fine food - Rare foods
Written by Craig Butcher
Sometimes it’s the rarest foods we cherish most – here are three for which the thrill of the chase is more than matched by their flavours.
Japanese Densuke watermelons
Grown on Japan’s northernmost island, Hokkaido, just 70 are available in June, where they are most prized as prestige gifts (this year one sold for US$3,450). Resembling a bowling ball, these perfectly formed black balls encase a crisp, sweet flesh and can be had later in the season for around US$50. The most expensive ever sold at auction in June 2008 for US$6,300.
Fresh Australian abalone
Twenty-five per cent of the world’s wild annual harvest of this delightful mollusc comes from Tasmania, to the south of mainland Australia. As prized for their mother-of-pearl shell as the flesh inside, most are hand-dived, with daily limits rigorously applied. In Perth, the recreational season totals just 12 hours over four weekends during October.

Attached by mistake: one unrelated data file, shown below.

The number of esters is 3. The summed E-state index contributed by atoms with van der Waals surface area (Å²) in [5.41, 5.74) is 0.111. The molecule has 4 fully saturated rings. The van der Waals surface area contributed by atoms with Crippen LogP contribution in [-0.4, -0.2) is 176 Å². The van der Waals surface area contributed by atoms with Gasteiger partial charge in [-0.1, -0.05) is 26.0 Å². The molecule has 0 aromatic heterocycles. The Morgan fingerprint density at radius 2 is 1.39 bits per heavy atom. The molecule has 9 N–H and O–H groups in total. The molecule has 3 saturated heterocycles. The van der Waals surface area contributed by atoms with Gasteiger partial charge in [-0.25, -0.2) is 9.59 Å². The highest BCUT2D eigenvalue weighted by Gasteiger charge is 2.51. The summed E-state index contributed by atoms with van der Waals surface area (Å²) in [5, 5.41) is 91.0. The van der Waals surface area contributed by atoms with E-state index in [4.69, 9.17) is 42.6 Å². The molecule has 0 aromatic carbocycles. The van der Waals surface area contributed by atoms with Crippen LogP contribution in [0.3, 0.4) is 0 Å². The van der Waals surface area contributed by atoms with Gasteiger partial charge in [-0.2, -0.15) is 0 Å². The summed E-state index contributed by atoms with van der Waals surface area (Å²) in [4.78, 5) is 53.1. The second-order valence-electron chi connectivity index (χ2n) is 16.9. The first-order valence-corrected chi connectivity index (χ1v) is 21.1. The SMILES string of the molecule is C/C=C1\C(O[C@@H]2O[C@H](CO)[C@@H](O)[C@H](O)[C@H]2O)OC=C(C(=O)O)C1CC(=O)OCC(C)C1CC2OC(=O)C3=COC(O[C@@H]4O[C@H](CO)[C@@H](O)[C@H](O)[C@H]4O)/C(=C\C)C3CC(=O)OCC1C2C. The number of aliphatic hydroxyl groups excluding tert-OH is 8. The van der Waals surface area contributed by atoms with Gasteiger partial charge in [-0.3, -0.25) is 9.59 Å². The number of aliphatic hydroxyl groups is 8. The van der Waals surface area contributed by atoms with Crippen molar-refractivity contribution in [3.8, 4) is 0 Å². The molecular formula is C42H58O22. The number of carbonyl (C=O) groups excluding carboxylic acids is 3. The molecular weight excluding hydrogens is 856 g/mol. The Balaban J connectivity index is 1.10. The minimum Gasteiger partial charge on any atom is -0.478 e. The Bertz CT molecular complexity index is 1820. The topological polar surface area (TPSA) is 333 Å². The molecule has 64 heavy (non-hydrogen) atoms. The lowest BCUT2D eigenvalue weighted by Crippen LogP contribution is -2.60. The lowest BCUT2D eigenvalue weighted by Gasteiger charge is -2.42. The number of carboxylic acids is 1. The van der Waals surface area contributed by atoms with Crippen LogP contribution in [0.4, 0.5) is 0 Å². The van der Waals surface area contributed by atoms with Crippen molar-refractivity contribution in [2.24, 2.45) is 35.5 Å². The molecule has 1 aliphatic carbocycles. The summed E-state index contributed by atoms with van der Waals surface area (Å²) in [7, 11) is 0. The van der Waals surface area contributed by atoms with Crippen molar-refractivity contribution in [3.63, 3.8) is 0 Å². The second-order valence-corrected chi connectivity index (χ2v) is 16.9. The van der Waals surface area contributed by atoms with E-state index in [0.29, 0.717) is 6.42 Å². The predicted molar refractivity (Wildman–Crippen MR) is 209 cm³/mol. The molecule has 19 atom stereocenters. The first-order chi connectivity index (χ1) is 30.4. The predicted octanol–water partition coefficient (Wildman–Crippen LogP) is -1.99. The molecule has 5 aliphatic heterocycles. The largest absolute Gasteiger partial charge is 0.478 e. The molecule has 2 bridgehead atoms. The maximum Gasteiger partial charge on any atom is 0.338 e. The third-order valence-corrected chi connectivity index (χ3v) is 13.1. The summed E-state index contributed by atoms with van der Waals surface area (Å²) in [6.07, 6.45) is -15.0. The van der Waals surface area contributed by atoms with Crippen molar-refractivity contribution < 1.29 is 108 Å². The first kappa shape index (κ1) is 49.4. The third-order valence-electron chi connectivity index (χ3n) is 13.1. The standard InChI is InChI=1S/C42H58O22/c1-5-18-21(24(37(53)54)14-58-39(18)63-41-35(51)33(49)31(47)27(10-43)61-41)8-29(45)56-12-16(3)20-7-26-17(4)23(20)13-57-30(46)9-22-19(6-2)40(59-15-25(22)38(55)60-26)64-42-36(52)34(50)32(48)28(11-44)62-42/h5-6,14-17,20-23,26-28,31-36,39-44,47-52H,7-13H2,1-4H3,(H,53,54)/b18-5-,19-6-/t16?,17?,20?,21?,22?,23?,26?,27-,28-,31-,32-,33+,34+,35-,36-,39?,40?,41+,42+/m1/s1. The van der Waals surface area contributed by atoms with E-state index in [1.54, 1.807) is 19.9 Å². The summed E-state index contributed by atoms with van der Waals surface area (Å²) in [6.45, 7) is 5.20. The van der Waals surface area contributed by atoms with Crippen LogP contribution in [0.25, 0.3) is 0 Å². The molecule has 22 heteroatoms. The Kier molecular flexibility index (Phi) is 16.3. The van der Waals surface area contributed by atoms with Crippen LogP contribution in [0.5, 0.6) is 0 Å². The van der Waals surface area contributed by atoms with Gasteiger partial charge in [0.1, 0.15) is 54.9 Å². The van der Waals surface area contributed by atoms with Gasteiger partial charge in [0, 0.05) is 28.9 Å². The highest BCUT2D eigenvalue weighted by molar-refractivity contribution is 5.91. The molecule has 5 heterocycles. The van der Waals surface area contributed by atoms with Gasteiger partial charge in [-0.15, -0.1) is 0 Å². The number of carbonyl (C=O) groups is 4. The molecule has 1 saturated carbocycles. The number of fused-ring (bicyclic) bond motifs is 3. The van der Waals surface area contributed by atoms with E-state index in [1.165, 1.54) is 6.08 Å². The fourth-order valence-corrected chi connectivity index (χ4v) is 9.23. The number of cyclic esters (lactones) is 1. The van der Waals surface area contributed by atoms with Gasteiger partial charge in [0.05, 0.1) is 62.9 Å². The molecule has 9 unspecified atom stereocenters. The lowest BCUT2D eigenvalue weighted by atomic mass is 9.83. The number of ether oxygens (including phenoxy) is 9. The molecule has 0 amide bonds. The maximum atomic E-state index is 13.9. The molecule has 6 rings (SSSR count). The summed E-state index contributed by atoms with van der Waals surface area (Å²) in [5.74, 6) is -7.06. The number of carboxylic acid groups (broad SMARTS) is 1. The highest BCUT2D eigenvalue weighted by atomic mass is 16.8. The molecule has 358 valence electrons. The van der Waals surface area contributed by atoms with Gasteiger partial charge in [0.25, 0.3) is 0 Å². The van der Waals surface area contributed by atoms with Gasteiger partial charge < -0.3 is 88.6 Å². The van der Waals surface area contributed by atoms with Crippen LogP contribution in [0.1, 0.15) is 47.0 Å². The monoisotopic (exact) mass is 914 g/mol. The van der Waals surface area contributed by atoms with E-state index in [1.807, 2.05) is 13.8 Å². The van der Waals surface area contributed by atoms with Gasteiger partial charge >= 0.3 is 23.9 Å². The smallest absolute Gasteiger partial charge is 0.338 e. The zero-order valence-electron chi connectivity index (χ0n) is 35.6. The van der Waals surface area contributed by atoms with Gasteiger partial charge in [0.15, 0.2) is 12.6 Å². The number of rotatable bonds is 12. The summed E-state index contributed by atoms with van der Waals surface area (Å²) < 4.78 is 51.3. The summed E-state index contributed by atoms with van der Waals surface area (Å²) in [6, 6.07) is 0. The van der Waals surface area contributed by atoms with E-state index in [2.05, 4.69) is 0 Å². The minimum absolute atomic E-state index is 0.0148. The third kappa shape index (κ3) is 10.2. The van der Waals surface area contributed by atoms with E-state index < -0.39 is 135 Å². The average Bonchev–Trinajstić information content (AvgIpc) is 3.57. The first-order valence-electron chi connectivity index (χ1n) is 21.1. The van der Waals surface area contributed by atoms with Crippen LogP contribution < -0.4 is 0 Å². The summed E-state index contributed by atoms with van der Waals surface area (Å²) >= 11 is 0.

Some ingredients are abundantly available, but no less prized or unique for being so: the world’s entire Parmesan Reggiano cheese supply comes from a small, defined region in Parma, Italy. Meanwhile, saffron – from a crocus flower and used, for example, in a Spanish paella – is plentiful but incredibly labour-intensive to harvest.
Italian white truffles
Famously emanating from the regions surrounding Alba and Asti in Italy’s foodie-haven Piedmont, the best of these terrifically tasty tubers are extremely hard to track down first-hand (trusty dogs are often used). They can only be found – by those who know where to look – during October and November.